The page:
"Change in motion - A plan to reduce the incidente of stroke by half" mini-film. Watch it here https://ncdalliance.org/turning-the-tide/films/change-motion

World Stroke Day: No time to waste on stroke care improvement

29th October 2021

As part of the World Stroke Organization (WSO) ‘Minutes save lives’ awareness campaign, they have issued an urgent call to action after a survey conducted in partnership with the World Health Organization found that, while patients in 91% of high-income countries could expect access to specialist care, only 18% of low-income countries could offer an essential level of stroke care.

The finding is reflected in the recent analysis of the Global Burden of Disease, which shows that people in low-income countries experience four times the rate of stroke-related death and disability compared to those living in higher income countries. Stroke remains the second biggest killer in the world. 14 million people worldwide will have a stroke this year and 5.5 million will die as a result. Stroke occurs when the blood supply to part of the brain is stopped, due to a clot or a ruptured blood vessel.  For the most common types of strokes, treatment with clot busting medication (tPA) or interventions to mechanically remove clots (thrombectomy), can save lives and significantly improve outcomes for patients, but access to these is a distant dream for many patients.

And it’s not just in the delivery of state-of-the-art treatments that stroke units can make a difference. The specialist care that these units provide is proven to lead to improved outcomes, even in the most resource constrained settings. Training on low-cost protocols such as glucose, fever and swallowing tests for acute stroke patients is a low-cost intervention that can significantly reduce complications for stroke patients, while the multi-disciplinary approach improves access to rehabilitation, which is vital to recovery, and improves independence and quality of life. 

“Stroke units are an essential foundation for improved outcomes for patients worldwide” said WSO President-elect and Campaign Chair Sheila Martins. “We need these foundations in place if we are to deliver better patient care today, and game-changing stroke treatments tomorrow. We know that tPA is a cost-effective medication, paying for itself within 2 years of treatment. People treated with tPA have a 31% higher recovery rate and can go on to lead fully independent lives. We campaigned for many years for it to become an essential medicine and it is shocking that in 2021, 65% hospitals are still unable to provide it to their patients. We are calling for urgent action from industry, donors and governments to make tPA widely available. The first step has to be a commitment to improving stroke care through the implementation of stroke units. Every second is precious when it comes to stroke, we don’t have time to waste.”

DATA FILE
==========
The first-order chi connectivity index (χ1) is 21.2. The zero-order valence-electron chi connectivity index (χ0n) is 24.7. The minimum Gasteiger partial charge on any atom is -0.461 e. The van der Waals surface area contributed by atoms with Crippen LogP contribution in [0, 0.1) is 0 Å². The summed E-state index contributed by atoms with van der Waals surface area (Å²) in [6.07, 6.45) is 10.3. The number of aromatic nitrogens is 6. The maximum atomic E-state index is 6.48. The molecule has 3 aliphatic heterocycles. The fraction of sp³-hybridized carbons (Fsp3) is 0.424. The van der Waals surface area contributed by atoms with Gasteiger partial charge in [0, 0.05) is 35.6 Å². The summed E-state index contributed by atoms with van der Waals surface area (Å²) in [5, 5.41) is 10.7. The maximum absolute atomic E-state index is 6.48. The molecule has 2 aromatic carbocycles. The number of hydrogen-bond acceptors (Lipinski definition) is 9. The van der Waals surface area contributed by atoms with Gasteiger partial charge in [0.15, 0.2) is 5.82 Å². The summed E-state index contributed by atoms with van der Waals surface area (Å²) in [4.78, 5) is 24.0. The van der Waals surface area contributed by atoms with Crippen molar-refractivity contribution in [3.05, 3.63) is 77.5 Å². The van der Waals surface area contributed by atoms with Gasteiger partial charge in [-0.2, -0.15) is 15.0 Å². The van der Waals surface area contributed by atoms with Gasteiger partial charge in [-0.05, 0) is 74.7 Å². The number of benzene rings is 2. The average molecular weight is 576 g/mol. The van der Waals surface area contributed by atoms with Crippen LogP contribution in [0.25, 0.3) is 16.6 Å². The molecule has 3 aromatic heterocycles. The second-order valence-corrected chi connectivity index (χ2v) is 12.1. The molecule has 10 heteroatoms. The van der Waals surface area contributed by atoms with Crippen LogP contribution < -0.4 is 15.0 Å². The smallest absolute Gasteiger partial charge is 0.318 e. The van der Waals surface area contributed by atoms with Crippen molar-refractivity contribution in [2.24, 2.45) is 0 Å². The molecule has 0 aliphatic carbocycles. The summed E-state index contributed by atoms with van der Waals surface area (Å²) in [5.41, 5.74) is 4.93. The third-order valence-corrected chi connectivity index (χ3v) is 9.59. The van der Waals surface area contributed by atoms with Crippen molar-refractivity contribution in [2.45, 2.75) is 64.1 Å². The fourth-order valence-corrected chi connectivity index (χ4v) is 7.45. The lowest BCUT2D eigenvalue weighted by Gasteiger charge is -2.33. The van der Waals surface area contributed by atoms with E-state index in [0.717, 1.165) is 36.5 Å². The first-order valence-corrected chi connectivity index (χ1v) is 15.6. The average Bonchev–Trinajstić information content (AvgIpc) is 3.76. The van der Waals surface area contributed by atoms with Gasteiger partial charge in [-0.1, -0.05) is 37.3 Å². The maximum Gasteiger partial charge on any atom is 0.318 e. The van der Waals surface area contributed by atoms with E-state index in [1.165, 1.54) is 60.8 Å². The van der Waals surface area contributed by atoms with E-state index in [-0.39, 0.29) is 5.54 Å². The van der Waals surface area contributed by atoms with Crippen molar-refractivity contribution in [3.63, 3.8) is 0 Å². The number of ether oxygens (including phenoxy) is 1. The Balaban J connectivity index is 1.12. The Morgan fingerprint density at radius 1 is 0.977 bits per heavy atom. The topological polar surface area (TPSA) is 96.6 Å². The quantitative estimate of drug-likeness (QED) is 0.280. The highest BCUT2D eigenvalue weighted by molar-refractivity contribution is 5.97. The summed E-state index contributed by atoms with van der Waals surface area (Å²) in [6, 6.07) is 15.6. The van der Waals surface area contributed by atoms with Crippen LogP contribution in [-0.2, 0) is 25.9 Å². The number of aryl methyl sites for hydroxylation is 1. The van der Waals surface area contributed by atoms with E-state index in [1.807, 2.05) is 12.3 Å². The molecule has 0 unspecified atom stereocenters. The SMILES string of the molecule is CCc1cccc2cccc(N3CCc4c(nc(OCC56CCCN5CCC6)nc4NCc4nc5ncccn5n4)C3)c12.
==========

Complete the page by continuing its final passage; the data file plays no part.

WSO has developed tools and resources including training courses for non-specialist doctors and nurses, and an online “Roadmap to Quality Stroke Care” platform, which supports healthcare institutions to assess and identify priority areas for improvement and make a commitment to developing quality stroke units. The roadmap can be used in all resource settings in order to improve services, regardless of funding constraints.

For more information, please visit the World Stroke Day website. You can join the conversation online by registering for the World Stroke Day Live panel event at 3pm CET with Olympic gold medal winner and stroke survivor Michael Johnson or by using the social media hashtag #Precioustime.

About the author

Anita Wiseman is the Campaign and Partnership Manager for the World Stroke Organization.